13 Sonorous Terms for Snoring from Across the U.S.
According to the National Sleep Foundation, about 90 million Americans experience some kind of snoring activity, from simple snoring to sleep apnea. That’s a lot of people blowing Zs (as they might say in Pennsylvania), which requires a lot of ways to say "snore." Here are 13 from across the U.S., brought to you thanks to our friends at the Dictionary of American Regional English (DARE), in honor of Stop Snoring Day.
1. SAW LOGS
To saw or cut logs is a snoring expression that’s widespread except in the Northeast. You could also say you’re sawing big logs or sawing logs and stacking them.
2. SAW WOOD
3. SAW (OR CUT) GOURDS
4. HIT A KNOT
Knots in wood are dense. Hence, all the sawing noise comparable to snoring. Hit a knot is lumberjack lingo that might be heard in New England and the Great Lakes region, as well as California and Colorado.
5. TAKE TWO ROWS AT A TIME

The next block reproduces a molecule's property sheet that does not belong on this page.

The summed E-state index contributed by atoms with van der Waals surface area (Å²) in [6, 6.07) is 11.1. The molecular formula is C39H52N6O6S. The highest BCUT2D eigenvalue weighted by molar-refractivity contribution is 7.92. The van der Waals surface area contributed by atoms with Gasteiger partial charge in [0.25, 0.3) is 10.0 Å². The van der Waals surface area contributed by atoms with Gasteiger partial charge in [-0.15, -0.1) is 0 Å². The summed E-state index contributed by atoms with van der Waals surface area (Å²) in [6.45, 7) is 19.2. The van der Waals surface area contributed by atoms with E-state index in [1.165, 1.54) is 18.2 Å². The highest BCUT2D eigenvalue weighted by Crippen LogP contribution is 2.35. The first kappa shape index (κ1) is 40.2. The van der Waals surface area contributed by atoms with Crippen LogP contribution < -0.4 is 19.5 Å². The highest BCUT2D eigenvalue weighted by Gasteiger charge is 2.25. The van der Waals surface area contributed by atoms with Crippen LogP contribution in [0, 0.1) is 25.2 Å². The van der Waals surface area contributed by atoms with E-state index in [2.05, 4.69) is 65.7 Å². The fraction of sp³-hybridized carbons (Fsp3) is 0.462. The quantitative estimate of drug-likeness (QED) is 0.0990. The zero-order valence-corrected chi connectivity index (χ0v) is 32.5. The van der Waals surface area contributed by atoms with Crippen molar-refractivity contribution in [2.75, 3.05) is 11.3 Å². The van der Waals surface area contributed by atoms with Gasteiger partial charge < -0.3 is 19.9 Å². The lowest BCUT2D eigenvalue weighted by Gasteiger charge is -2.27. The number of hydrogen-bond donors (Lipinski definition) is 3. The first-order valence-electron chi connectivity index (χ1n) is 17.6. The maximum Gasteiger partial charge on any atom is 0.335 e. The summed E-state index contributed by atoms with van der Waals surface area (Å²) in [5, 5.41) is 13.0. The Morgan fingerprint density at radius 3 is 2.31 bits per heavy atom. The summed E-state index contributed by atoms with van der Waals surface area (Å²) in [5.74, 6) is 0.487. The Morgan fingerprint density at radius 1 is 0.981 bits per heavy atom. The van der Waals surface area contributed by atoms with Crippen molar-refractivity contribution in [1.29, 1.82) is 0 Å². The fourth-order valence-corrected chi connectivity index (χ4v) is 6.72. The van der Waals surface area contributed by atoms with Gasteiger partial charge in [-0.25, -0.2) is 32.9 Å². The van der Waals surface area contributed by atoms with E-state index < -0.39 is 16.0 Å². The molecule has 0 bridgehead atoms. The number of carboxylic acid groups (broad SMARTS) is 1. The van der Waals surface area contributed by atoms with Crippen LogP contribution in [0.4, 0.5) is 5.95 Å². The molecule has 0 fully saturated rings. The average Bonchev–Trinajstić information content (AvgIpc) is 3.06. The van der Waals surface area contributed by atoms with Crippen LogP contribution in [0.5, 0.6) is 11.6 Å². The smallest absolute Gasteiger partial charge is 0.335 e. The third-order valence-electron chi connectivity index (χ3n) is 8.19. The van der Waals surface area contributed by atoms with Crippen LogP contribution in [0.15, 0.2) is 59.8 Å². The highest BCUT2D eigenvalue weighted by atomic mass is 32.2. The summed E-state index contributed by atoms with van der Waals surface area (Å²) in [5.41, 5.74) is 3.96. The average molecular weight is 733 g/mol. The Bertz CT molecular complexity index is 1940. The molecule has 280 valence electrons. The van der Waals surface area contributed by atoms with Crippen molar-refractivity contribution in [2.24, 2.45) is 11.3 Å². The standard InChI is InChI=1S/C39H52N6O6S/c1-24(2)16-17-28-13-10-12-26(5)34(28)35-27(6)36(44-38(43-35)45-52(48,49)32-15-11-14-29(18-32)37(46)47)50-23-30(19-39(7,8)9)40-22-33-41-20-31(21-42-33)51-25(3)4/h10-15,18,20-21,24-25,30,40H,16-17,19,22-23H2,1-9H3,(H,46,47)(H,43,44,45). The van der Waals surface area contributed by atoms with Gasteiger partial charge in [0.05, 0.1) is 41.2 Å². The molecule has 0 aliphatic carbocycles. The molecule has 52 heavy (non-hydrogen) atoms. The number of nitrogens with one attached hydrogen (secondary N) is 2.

This South Midland idiom meaning to sleep very soundly or to snore might refer to working two rows at a time in a field with some type of farming machinery, resulting in double the commotion.
6. MOW HAY
We’d say some somnolent sounds are definitely as loud as a hay mower. This term might be used in California.
7. CALL HOGS
This term chiefly used in the South and South Midland is attested in both Scotland and England, according to DARE, where call comes from the Scots word meaning “to drive” and hog actually refers to a yearling sheep. (The English hog refers to, well, a hog.) Variations include call pigs, cows, or dogs, and drive pigs.
8. AND 9. PULL CORN AND CRACK CORN
You might hear pull corn—meaning to pick or gather in corn—in Florida and Virginia, while crack corn might be used in Indiana. To crack corn means to crush it into small pieces.
10. RAKE UP THE COALS
Snoozing up a storm in Massachusetts? You’re raking up the coals.
11. KNOCK OR RATTLE THE SHINGLES
Refers to any clamorous activity, especially snoring, and includes variations such as rip or tear. “You sure ripped off a heap of shingles last night!” you might tell a vociferous slumberer, as per a quote in DARE. Or of a boisterous party: “They certainly tore off the shingles last night.”
12. GRIND GRAVEL
This saying for rowdy repose might be used in Wisconsin.
13. COOK TURNIPS
Named for the turbulent activity of boiling root vegetables, cook turnips is a chiefly Pennsylvanian term. Variations include cook coffee and cook (or boil) cabbage.